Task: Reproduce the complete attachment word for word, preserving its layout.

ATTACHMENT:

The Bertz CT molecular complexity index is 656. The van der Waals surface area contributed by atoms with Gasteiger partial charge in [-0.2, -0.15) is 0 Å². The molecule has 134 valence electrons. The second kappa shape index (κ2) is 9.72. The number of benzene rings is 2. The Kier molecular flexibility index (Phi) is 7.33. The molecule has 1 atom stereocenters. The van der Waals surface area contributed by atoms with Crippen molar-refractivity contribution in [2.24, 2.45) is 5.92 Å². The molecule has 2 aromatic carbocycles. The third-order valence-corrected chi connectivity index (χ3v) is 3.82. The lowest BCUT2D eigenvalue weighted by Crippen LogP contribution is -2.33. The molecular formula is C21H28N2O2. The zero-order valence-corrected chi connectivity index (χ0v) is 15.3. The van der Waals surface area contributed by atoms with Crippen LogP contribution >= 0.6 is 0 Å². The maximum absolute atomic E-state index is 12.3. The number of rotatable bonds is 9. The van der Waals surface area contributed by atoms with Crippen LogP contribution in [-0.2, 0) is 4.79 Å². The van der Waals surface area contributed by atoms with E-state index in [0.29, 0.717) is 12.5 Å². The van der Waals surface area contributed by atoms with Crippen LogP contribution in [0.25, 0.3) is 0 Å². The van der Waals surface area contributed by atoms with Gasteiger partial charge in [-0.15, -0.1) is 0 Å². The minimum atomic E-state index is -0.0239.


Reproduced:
The Bertz CT molecular complexity index is 656. The van der Waals surface area contributed by atoms with Gasteiger partial charge in [-0.2, -0.15) is 0 Å². The molecule has 134 valence electrons. The second kappa shape index (κ2) is 9.72. The number of benzene rings is 2. The Kier molecular flexibility index (Phi) is 7.33. The molecule has 1 atom stereocenters. The van der Waals surface area contributed by atoms with Crippen molar-refractivity contribution in [2.24, 2.45) is 5.92 Å². The molecule has 2 aromatic carbocycles. The third-order valence-corrected chi connectivity index (χ3v) is 3.82. The lowest BCUT2D eigenvalue weighted by Crippen LogP contribution is -2.33. The molecular formula is C21H28N2O2. The zero-order valence-corrected chi connectivity index (χ0v) is 15.3. The van der Waals surface area contributed by atoms with Crippen LogP contribution >= 0.6 is 0 Å². The maximum absolute atomic E-state index is 12.3. The number of rotatable bonds is 9. The van der Waals surface area contributed by atoms with Crippen LogP contribution in [-0.2, 0) is 4.79 Å². The van der Waals surface area contributed by atoms with E-state index in [0.29, 0.717) is 12.5 Å². The van der Waals surface area contributed by atoms with Crippen LogP contribution in [0.25, 0.3) is 0 Å². The van der Waals surface area contributed by atoms with Gasteiger partial charge in [-0.15, -0.1) is 0 Å². The minimum atomic E-state index is -0.0239.